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The Building

The Building

Architect’s representation of the renovated clocktower and main entrance to the site. Image: Bennetts Associates Our online tour features archive pictures, interactive panoramas and aerial footage of the current construction, and architect visualisations of the completed renovation.

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The University of Edinburgh is currently restoring the much loved Old Royal Infirmary of Edinburgh on Lauriston Place. When the restoration of this Category-A Listed building is complete the Futures Institute will move into its permanent home. The renovated building will provide 21,300 m² of floor space, 6000 of which will be new construction. The development will create a highly connected range of diverse accommodation: teaching and event spaces, major lecture halls, meeting rooms, and work hubs. The project will restore and connect six historically significant Nightingale wards and make use of the building’s unusually wide corridors to create space for informal encounters and break-out areas. Below a new public piazza, the development will create a generous multi-functional space for events and major lectures.

In 2022-23, while waiting for the building to be ready for teaching, EFI will deliver teaching activities elsewhere on the University campus.

The new building will be accessible to staff, students and the public, ensuring it lives up to the motto inscribed in stone on the building’s wall: “Patet Omnibus”. Which means “Open to All”.


Building work begins on the Category A-listed building to sensitively restore, extend and upgrade it as the home of the Edinburgh Futures Institute. The revitalised building will transform the local area, creating a major public piazza, new garden spaces, and several new points of access from Lauriston Place, Middle Meadow Walk and Quartermile.

Rab Bennetts, Founding Director of architect Bennetts Associates, said: “Transforming the Category A listed Royal Infirmary into the University of Edinburgh’s new interdisciplinary quarter is one of those projects that comes up once in a lifetime. The building is one of the top ten listed buildings in the city with enormous potential for renovation.

Far from being an enclosed institution, it will become outward-looking, well-connected and dynamic. It is a privilege to be involved in such a fascinating and pivotal project.”

Royal Infirmary in a derelict state before the building workImage of the Old Royal Infirmary building [Photographer: Boon Law, 2008, Flickr creative commons]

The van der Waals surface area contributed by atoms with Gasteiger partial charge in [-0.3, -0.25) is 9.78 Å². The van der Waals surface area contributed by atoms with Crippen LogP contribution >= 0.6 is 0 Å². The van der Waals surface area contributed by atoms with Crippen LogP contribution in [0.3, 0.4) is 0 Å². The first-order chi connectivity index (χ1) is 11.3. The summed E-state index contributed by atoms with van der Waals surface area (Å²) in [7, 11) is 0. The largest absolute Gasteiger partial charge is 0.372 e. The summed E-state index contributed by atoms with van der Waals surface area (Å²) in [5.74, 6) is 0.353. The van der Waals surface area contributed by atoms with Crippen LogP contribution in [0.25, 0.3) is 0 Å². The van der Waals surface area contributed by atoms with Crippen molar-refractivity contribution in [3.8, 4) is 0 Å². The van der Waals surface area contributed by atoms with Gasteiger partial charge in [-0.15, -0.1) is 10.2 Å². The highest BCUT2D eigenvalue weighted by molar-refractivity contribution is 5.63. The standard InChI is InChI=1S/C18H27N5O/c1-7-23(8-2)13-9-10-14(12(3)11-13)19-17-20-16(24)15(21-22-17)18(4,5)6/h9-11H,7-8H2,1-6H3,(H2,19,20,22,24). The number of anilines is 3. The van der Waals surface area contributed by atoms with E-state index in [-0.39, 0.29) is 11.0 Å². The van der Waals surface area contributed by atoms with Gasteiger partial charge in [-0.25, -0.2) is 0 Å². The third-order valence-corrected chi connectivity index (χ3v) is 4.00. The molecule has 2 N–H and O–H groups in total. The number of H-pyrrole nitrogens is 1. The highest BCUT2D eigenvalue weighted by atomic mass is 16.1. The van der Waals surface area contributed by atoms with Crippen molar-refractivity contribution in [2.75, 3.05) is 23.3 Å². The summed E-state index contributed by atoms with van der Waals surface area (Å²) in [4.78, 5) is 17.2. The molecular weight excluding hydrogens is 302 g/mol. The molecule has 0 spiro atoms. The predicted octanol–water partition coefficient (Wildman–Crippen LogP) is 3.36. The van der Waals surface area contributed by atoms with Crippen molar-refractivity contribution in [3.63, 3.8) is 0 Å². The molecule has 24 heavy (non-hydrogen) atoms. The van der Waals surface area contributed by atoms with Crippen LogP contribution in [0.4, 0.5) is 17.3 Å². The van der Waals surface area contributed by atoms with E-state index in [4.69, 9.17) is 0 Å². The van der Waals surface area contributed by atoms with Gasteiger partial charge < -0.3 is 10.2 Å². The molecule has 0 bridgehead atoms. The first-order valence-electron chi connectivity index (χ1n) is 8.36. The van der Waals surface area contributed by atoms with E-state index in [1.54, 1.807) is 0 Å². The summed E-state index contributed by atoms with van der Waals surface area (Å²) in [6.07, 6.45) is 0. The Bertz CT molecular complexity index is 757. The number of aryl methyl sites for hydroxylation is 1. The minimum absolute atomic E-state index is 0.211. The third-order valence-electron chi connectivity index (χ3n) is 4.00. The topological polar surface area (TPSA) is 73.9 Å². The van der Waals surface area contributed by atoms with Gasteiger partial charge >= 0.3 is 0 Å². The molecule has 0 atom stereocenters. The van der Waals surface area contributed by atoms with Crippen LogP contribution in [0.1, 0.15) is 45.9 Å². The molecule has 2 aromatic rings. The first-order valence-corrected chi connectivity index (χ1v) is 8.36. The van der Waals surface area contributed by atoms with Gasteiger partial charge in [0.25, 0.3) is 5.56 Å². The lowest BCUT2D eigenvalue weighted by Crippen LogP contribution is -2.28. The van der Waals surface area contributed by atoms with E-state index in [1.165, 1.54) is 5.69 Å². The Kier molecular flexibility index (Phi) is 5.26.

It is decided that the Victorian building was no longer suitable to cater for the demands of a modern hospital. The then Scottish Secretary Donald Dewar signed an agreement to build a brand new Royal Infirmary at Little France, in the south-east of Edinburgh. The move of all hospital operations from Lauriston Place was finally completed in 2003.

Chancellor’s Building and main entrance to the Royal Infirmary, Little France.[Photographer: Paul Dodds]


The Infirmary opened on Lauriston Place and was described as “probably the best planned hospital” in Britain. Beneath an imposing clock tower, the walls of the marble entrance hall were lined with wood panels listing the new hospital’s benefactors. Generations of students from the University’s Medical School trained at the Royal Infirmary over the subsequent century.

A drawing from the time of the Royal Infirmary at Lauriston Place. [Contributed by David McLean to Edinburgh Evening News]


Architect David Bryce, famed for his Scots Baronial style seen in his work at the city’s Fettes College and the Bank of Scotland headquarters, was asked to design a new Royal Infirmary. His plans were greatly influenced by the ‘pavilion’ model developed by nursing pioneer, Florence Nightingale. Each ward was three stories tall with large windows. The rationale was that the increased space and light improved ventilation and reduced mortality rates.

Engraving of the old Royal Infirmary of Edinburgh [John Elphinstone, c. 1750]


The first Royal Infirmary was based in the ‘Little House’ at the head of Robertson’s Close in Edinburgh’s Old Town. The hospital was funded by the public after an appeal by the Royal College of Physicians of Edinburgh. The hospital was widely welcomed, but its facilities were inadequate. There were only four beds.

Infirmary Street plaque [Photographer: Kim Traynor, 2009, CC BY-SA 2.0]